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The Missing Links (1916)

The Missing Links (1916) Fine Arts/Triangle. Directed by Lloyd Ingraham. Scenario by Bernard McConville. Cast: Thomas Jefferson, Elmer Clifton, Robert Harron, Loyola O'Connor, William Higby, Elinor Stone, Norma Talmadge, Jack Brammall, Hal Wilson, Constance Talmadge, Robert Lawler. 5 reels. This film is LOST

This film was Talmadge's first for Triangle.

Review from Variety
Reviews from Moving Picture World

Review from Variety, December 17, 1915


Arthur Gaylord Thomas Jefferson
Horace Gaylord Elmer Clifton
Henry Gaylord Robert Harron
Miss Gaylord Loyola O'Connor
Jasper Starr William Higby
Mrs. Starr Elinor Stone
Myra Holburn Norma Talmadge
C.P. Martin Jack Brammall
James Haskins Hal Wilson
Laura Haskins Constance Talmadge
Chris. Tompins Robert Lawler

Fine Arts (Triangle) feature, directed by Lloyd Ingraham, supervisted [sic] by Griffith. A bucolic comedy drama with enough plot to make a good play upon the legitimate stage. Norma Talmadge and Robert Harron are featured, but the entire cast is especially competent, and the only one entitled to stellar honors is Harron, who portrays a youth in about as natural a manner as it is possible to conceive. A murder has been committed and two brothers believe the other has committed it. The working out of the plot is ingenious in its bucolic simplicity. Needless to add the photography is of the superior kind and this, with the fine direction, the good plot and the competent acting, makes for a treat in picturizing.


Review from Moving Picture World, December 18, 1915

"The Missing Links" (Fine Arts)
Reviewed by Louis Reeves Harrison.

"The Missing Links" indicates in its title that it needs a guardian. To use any name so near the Darwinian "Missing Links," long a subject of comedy comment, as the title of a story dependent on the solving of a murder mystery for interest, is, to say the least, deplorable. The story contains some dramatic elements and, worked out in true motion-pcture form, the form that Griffith did so much to create and make popular, it might be developed into a thrilling one-reel or two-reel screen story. In its attenuated five-reel form, in spite of good acting, good directing and fine scientific work, it is not up to the standard set by earlier Fine Art films. The director has evidently done the best he could be expected to do with scant material, a murder mystery solved through the finding of one of a pair of cuff links left by the murderer at his victim's side, rounded out by the weakest of endings, the criminal's confession.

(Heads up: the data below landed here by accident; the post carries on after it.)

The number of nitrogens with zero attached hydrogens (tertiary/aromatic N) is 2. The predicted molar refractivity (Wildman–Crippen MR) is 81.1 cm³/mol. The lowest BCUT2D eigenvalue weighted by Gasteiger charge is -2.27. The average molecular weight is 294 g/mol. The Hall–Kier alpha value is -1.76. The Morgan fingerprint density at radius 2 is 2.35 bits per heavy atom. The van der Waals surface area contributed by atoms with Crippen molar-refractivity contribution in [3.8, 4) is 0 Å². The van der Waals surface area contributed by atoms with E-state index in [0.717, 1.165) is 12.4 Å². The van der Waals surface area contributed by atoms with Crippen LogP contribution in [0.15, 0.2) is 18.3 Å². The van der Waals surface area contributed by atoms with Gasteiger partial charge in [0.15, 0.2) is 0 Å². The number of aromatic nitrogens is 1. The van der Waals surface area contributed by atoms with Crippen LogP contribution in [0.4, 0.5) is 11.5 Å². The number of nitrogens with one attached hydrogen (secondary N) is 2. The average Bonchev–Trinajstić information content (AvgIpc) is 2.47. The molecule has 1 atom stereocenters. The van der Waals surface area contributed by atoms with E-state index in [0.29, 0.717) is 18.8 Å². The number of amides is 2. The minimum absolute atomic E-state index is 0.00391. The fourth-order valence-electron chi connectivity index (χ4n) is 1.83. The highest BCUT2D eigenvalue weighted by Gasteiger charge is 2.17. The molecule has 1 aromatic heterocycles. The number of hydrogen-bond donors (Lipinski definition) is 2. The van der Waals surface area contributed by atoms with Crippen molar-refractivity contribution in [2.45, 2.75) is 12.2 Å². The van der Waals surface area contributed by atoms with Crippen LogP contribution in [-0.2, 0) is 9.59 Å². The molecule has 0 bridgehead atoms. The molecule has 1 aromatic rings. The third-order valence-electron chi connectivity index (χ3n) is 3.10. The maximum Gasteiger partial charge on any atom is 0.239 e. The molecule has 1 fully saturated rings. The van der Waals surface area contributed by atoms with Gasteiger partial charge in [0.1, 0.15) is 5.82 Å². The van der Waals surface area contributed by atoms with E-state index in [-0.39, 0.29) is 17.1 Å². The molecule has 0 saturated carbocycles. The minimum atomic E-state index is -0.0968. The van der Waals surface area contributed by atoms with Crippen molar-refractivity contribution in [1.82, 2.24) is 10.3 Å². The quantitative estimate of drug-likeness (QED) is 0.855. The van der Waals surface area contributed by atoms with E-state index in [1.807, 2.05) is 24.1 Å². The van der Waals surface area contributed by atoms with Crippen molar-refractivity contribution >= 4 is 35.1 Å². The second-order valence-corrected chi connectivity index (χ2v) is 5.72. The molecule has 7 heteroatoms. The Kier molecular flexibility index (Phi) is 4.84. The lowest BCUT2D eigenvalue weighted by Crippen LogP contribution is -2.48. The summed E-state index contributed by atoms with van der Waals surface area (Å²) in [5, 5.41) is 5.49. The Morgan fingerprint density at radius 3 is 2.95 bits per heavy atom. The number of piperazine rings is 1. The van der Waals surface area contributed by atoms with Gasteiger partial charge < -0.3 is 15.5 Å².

Review from Moving Picture World, December 15, 1915

Coming Triangle Attractions
Billie Burke, Marie Doro and the Talmadge Sisters Featured in Three Strong Productions.

[omitted the first two reviews]

The advent of the Talmadge sisters, Norma and Constance, to the Griffith studio, is one of the recent pleasant incidents of Triangle activities, and their first new play under this sign, "The Missing Links," is scheduled for early presentation at the Knickerbocker theater. Miss Norma Talmadge is one of the youngest stars at Griffithville. Her entire experience has been in the films. In her first effort for the Triangle she is co-star with Robert Harron, and the quality of the cast is indicated by the fact that Thomas Jefferson, Elmer Clifton, Hal Wilson and Constance Talmadge are in it. "The Missing Links" takes its queer title from the circumstances tha a missing cuff link figures as a clew to the discovery of a murderer. The play is an absorbing ale of loves an hates and financial tangles in a small country town.

[Omitted: photo of three people-not legible in the copy I have from the microfilm-with the cut line: Scene from "The Missing Links" (Triangle-Fine Arts).

Review from Moving Picture World, January 8, 1916

THE MISSING LINKS (Fine Arts-Jan. 16).-The cast: Norma Talmadge, Robert Harron, Thomas Jefferson, Elmer Clifton, William Higby, Jack Brammall, Constance Talmadge. How life seethes and boils at times even in a peaceful little town is recounted in this photoplay. As a background for stirring events are shown views of the quiet Main street, typical of a rural community and interiorsof a church during a service and of the homes of the tranquil inhabitants.

But love and finance inject action into the serene atmosphere. A regular feud is started against the banker and his two sons by the justice of peace, because one of the banker's sons, Robert Harron, elopes with the justice's stepdaughter, Norma Talmadge. The justice seizes an opportunity to wreak his ill-will against the banker. A rumor is started that the bank is insolvent and the depositors withdraw their money till finally the doors have to be closed. The justice is appointed receiver and leads an angry crowd to the banker's house. He is finally admitted to the house and is shown the body of the banker, who has died from the shock of disappointment. His charges of dishonesty madden Harron and he threatens to kill the justice. Things come to a climax of intensity with the death of the justice and Harron is arrested on a charge of murder.

Through an amateur detective, the bank cashier is proved to be responsible for th murder of the justice by an incriminating cuff-link found near the body. Harron is released and cleared of the accusation just as a mob breaks into the jail bent on lynching him.

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Last revised, December 21, 2008